Beyond Occupy, Hong Kongers are questioning governance everywhere.
Benevolent benefactors become wrathful tyrants when the next generation demands modern and transparent governance.
(Chinese Translation: 香港的管治覺醒)
There was a time in Hong Kong when most people didn’t bother themselves too much about governance and how it impacted their lives. As long as people thought things were run mostly competently and honestly, a little grumbling here and there about vested interests didn’t threaten to displace any of those interests. But a there seems to be a new dawn, a ‘governance awakening’, a veritable Childhood’s End of discontent reaching into every level of Hong Kong society.
The most visible manifestation of this was Occupy Central, where many people not previously interested the particulars of governance started paying attention. While ‘nomination committee discussion’ fatigue may be overwhelming people now, politicians have had to work double overtime to simplify the messages around reform and keep people’s interest. However, there seems to be a knock-on effect reaching into other organisations around Hong Kong.
‘a new dawn, a ‘governance awakening’, a veritable Childhood’s End of discontent reaching into every level of Hong Kong society.
People engaged in their local communities seem to be asking more questions. Stories covered in Harbour Times recently have included attempts for a changing of the guard in Cheung Chau, unrest at the Hong Kong Chinese Orchestra and turmoil at the Canadian International School. These wildly different situations all have questions of governance at their core and all came to a head in the last 8 months
Revolutionary becomes tyrant
It is possible that Occupy Central has caused people to look at the organisations they are involved in and question their adherence to mission and how they are governed. Old organisations often seek new blood, at particular stages in their development, to avoid becoming irrelevant and energise and grow their support base. However, entrenched interests and ‘founders for life’ can, over time, become covetous and imperial in their administration. The once scrappy start-up charity becomes a leviathan, with a Politburo at the top. The reality of being a benefactor is replaced with a sense of entitlement combined with a detachment from the current stakeholders. Attempts by present day stakeholders have a meaningful say becomes outright conflict as outdated directors maintain control for control’s sake, expelling anyone who dares cross them and destroying the edifices they built in their prime.
Our pan-dem political parties suffer from this, resulting in alienation and fragmentation as younger stakeholders seeking change see no opportunities for themselves. The Hong Kong Chinese Orchestra has recently fired respected musicians who dared to question the decisions of a group of people who founded it, continue to run it with massive taxpayer subsidies (80% of budget). The Orchestra has had the same Chair for all but two of its 14 years – when that person still sat on the Council for one year and was vice-Chair for the other.
‘wildly different situations all have questions of governance at their core
The recent upheavals at The Canadian International School (CDNIS) are very similar where a group of ‘Members’ control access to the Board and have used it to eject voting members and reject nominees year after year. This longstanding group, with no children or current stake in the school, interfered to a point where mass resignations of senior administrators then led to a mass resignation of Governors* and two Members. While much of the anger has been directed at the new Head of School, it is the governance structure that has been identified as the root cause of problems by a range of those who quit the Board.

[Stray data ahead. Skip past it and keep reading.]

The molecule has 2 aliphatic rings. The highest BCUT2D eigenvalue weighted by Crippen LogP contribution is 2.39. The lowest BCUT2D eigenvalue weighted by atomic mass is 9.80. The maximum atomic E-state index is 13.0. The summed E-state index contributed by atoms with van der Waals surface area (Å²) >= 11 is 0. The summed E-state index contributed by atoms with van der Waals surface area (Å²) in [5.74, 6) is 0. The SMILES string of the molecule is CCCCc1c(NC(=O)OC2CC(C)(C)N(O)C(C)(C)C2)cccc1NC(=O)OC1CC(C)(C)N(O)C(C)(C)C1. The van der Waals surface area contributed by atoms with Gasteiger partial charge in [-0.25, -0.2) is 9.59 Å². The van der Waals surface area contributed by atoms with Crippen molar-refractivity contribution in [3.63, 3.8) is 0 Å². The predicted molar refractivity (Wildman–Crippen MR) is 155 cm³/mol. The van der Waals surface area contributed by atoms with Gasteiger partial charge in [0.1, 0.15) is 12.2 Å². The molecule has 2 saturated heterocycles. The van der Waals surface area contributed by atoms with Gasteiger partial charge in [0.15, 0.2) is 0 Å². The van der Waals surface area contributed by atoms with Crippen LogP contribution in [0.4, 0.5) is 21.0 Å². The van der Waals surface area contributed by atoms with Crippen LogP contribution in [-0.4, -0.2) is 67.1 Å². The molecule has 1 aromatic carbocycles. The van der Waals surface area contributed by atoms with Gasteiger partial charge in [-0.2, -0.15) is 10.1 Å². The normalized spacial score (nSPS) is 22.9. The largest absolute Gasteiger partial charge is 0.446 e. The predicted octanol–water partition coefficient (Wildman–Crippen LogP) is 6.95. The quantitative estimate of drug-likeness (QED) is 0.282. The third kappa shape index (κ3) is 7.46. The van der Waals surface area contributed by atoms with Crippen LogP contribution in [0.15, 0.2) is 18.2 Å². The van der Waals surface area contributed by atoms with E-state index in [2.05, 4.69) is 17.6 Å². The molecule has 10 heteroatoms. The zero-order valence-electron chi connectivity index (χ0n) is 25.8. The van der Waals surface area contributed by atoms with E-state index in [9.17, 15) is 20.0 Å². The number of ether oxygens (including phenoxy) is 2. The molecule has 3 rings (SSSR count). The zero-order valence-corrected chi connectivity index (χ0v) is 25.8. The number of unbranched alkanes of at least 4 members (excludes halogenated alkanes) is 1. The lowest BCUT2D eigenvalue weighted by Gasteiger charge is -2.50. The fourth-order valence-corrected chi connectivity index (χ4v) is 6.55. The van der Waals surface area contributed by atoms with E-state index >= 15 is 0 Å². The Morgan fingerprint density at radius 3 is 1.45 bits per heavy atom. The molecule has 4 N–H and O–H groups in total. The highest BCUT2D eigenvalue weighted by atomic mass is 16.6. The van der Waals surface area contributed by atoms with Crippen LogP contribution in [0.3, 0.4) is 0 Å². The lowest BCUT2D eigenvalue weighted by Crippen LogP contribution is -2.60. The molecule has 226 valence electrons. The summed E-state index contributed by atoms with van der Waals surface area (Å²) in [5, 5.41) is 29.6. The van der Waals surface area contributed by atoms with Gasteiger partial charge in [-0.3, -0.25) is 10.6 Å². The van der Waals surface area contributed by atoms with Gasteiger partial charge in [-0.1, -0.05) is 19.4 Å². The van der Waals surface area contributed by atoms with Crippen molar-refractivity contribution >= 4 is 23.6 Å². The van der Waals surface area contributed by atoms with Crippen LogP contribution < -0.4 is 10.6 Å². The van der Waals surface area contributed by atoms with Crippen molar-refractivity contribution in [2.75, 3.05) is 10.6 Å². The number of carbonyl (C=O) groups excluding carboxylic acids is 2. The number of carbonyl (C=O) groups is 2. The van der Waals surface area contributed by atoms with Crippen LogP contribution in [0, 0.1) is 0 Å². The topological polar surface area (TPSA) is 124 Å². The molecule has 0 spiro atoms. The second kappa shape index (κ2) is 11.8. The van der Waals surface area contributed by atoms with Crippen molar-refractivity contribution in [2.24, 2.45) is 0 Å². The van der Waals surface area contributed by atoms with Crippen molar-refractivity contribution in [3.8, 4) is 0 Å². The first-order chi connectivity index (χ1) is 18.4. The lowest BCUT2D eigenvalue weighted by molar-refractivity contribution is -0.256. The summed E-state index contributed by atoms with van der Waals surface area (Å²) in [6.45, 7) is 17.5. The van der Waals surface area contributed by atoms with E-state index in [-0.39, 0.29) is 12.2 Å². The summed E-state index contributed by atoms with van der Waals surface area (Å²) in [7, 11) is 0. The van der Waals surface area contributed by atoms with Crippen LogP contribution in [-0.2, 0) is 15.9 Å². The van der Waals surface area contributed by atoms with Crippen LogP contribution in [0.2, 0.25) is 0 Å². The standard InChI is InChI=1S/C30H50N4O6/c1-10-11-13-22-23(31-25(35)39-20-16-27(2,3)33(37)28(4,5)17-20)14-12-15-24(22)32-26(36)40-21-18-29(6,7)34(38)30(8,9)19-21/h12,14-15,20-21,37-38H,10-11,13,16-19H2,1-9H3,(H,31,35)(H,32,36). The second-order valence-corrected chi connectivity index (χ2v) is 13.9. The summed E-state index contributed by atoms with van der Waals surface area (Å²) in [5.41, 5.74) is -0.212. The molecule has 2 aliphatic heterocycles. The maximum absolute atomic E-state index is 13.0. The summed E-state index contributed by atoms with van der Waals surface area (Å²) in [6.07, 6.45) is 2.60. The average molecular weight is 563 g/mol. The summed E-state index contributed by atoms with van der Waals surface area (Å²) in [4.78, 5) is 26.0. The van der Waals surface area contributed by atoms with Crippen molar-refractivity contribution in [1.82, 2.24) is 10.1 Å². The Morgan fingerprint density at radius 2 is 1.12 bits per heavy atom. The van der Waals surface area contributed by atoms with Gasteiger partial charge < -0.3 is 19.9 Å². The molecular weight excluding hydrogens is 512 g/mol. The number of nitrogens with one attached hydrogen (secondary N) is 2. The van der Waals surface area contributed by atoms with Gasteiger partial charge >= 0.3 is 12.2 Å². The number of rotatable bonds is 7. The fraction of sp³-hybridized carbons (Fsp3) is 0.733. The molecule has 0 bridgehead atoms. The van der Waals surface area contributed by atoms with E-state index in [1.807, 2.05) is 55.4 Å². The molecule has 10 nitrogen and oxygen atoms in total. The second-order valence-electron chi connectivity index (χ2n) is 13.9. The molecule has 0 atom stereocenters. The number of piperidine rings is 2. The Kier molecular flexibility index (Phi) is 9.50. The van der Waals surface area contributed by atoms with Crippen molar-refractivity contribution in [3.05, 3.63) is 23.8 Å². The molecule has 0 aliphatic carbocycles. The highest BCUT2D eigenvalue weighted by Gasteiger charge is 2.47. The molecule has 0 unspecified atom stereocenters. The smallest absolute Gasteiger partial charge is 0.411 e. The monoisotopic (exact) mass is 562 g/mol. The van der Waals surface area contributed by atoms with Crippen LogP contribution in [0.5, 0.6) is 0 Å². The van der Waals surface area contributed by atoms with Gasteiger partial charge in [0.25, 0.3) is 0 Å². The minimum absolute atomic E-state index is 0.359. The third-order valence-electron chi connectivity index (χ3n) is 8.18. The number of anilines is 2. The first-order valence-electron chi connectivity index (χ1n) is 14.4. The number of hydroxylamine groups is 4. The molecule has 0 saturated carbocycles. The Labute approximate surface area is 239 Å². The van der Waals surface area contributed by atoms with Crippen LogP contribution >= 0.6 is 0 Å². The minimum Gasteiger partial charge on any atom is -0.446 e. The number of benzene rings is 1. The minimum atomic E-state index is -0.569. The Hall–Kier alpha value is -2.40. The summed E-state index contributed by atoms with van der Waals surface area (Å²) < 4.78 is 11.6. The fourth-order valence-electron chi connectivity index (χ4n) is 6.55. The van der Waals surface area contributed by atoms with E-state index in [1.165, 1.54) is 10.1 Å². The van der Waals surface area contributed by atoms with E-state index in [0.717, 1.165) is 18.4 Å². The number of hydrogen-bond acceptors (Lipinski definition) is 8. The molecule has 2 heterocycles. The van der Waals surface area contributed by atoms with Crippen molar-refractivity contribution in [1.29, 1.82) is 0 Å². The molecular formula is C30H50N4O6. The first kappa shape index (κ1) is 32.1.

More people, with a heightened awareness of governance and how it impacts their lives, are going to be looking at the organsiations they are involved in and how they are run. Old Hong Kong charities, for example, are famous among those in the know for sitting on mountains of cash. Newcomers asking why the money is not spent on the beneficiaries have no chance to effect change, are discouraged, and often leave to become the next generation of charities, with modern governance in place.
Improving governance was much in fashion in the corporate world for some time, giving rise to concerned activists like David Webb, champion of minority shareholders. The financial crash saw an emphasis on external regulation and enforcement. The next wave, in Hong Kong, is coming in civic participation where people look around at their lives and organisations they are involved in ask if their governance is up to modern standards. Readers of Harbour Times, switched on, politically and civic minded individuals, are likely to be at the forefront of raising these questions.
‘outdated directors maintain control for control’s sake, expelling anyone who dares cross them and destroying the edifices they built in their prime.
Visitors always ask, “What is the biggest change since the Handover?” My answer is, without doubt, ‘the rise of civil society.’ The Occupy saga and ongoing questions about political reform have heightened awareness about governance in the organisations that not only touch our livelihoods, but those that touch our hearts. Founders of venerable organisations need to be in touch with the current appetite for modern governance and respond. If they do not, they will hold on only to see their legacies turn to dust in their hands.
*HT EiC Andrew Work is one of those who resigned in November. Letter here.